By Michelle Kennedy
Thursday, August 9, 2001
Overworked and underpaid, with few if any benefits, those who take care of the little ones while parents are employed elsewhere are beginning to claim they have a right to their own piece of the American economic pie.
MADISON, Wis. (WOMENSENEWS)--Suzanne Powell loves teaching small children, but she can't afford to do it anymore. Among her peers at the annual Center for the Child Care Workforce summer institute on Monday, Powell broke down in tears as she told the group that she had just resigned the week before.
Fed up with poor working conditions and tired of being deemed as "unskilled" labor, Powell was one of approximately 250 women from all over the United States who gathered at the University of Wisconsin here to band together and begin organizing in order to gain more respect for their profession.
"I'm tired of being seen as mindless because I work with children all day," Melissa Bowen, a teacher and organizer in San Francisco, said. "Parents say things to us like, 'I don't know how you do this all day,' as if they are really saying, 'I have a real job, you can stay here all day and do nothing with the children.'"
Margie Carter, author of several books for child care providers, said that the low regard most hold for child care workers eats away at the providers' self-esteem.
"While the external barriers, like low wages and low respect by other professions, are very real, the participants here are learning how to confront and deal with the internal barriers," she said. "Child care providers need to find worth and value in their work, and with that we hope that the high staff turnover rates will decline."
Carter also said that although many political leaders pay lip service to the importance of child care, the quest to improve it is pushed to the wayside because caring for children generally is not profitable.
"We don't value that which doesn't make a profit," she said. "And if the children don't make us money, then we don't value the people who care for them--whether they are stay-at-home parents or child care providers."
Rosemarie Vardell, director of the institute, agrees.
"Child care providers are people, mostly women, who care about children," she said. "We are seen as missionaries and, while that can make us feel good, missionaries aren't supposed to want anything in return for their work, so they are not paid well and not valued highly as productive members of society."
Founded in 1978, the Center for the Child Care Workforce is a non-profit research, education and advocacy organization committed to improving child care quality by upgrading the compensation, working conditions and training of child care workers. The institute also coordinates two efforts to promote organization, leadership and advancement for teachers and providers.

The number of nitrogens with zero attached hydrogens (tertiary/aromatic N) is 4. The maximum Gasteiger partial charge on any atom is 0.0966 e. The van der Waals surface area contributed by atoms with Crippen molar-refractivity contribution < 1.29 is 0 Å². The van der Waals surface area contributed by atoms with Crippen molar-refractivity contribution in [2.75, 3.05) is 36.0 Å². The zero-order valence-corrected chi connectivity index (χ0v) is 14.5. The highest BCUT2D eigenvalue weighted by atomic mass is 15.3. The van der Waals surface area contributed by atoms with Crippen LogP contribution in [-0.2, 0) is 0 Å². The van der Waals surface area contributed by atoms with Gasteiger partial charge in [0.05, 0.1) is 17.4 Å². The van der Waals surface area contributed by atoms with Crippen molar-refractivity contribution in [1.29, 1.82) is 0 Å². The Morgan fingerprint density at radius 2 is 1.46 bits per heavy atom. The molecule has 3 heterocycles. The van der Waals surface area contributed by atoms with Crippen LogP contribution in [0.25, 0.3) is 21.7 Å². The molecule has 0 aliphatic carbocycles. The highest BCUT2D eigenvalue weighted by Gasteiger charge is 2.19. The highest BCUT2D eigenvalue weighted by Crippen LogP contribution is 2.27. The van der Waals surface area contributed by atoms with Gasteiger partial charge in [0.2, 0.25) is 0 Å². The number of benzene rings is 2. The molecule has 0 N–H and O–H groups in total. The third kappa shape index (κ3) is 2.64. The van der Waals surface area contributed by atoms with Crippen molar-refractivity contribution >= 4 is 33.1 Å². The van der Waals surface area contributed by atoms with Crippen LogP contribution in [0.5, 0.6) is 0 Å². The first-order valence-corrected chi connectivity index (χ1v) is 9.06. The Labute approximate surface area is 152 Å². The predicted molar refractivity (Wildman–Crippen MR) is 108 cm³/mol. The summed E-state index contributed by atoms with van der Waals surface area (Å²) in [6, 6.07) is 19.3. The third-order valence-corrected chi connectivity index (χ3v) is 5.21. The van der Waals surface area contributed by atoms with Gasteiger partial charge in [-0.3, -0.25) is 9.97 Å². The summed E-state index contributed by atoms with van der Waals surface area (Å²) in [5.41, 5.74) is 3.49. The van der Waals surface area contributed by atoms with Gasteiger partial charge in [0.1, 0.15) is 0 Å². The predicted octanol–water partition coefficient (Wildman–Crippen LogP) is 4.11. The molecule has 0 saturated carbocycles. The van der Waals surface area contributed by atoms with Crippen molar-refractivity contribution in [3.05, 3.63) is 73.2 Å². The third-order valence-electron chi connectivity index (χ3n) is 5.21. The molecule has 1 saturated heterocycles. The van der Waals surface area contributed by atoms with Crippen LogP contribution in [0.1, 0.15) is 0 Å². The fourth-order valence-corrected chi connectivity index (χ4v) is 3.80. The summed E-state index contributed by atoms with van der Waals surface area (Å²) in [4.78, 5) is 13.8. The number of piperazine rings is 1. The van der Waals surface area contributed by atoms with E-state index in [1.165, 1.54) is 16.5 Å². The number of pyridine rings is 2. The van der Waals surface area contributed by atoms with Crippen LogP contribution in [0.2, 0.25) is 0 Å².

A widely accepted study done on the economics of family child care by the Family Child Care Project of Wheelock College, Boston, in 1994 found that the average individual child care provider made a gross income of $15,151 per year, leaving her with an annual taxable income of a little more than $10,000.
"Just do the math," Bowen said. "If a home day care provider charges $100--the average going rate for a week's worth of care--per child, then that is only $2.50 an hour per child. If a woman cares for two or three children, then she is making between $5 and $7 an hour for really hard work. It's just sad that women aren't valued for this work."
Although not at the conference, Ann Crittenden, author of the best-selling "The Price of Motherhood," placed the issue in a similar economic perspective.
"The problem is that the biggest competitor to child care is the unpaid mother," Crittenden said. "And the lowest-paid child care workers are the family child care providers, mothers who stay home and watch other people's children. These women don't see themselves as a valuable part of the workforce."
The idea that providing child care is not a profession but a source of "extra" income for women who have spouses with "better" jobs perpetuates the poverty cycle among child care providers, Crittenden said.
"Until all women who work in child care begin to feel like professionals," she said, "we will continue to have a problem getting respect for that work."
Rinku Sen, a conference speaker from the Center for Third World Organizing, focused on the effect of gender roles.
Providing child care is seen as a reproductive duty--along with cooking and cleaning--and is the single largest barrier to gaining justice and worth, she said.
"These reproductive duties are not duties that men usually take a lot of responsibility for," she added. "They are thought to be natural to women. We as women are automatically thought to be great teachers and nurturers. And if they come to us naturally, then that must mean there is no skill involved in doing it, so the women who perform these tasks are not valued for their work."
Sen warned that the movement to make child care a profession, while valid and attractive, might not be the total solution.
"We have been taught to believe that the only person worth paying well is the one with the degree," she said. "Of course, I would not discourage anyone from going to college, but be aware that many providers have provided great care for generations without a degree, and rather than think that the only way to gain respect is to get a degree, you need to organize."
Sen also said that receiving benefits like paid leave and an eight-hour day are not unreasonable requests.
"You know you are skilled workers," she told the audience. "You know you work hard. You don't need an institution to tell you that. You deserve to be paid what you are worth."
Michelle Kennedy is a free-lance writer, syndicated columnist and reporter for the Green Bay News-Chronicle.
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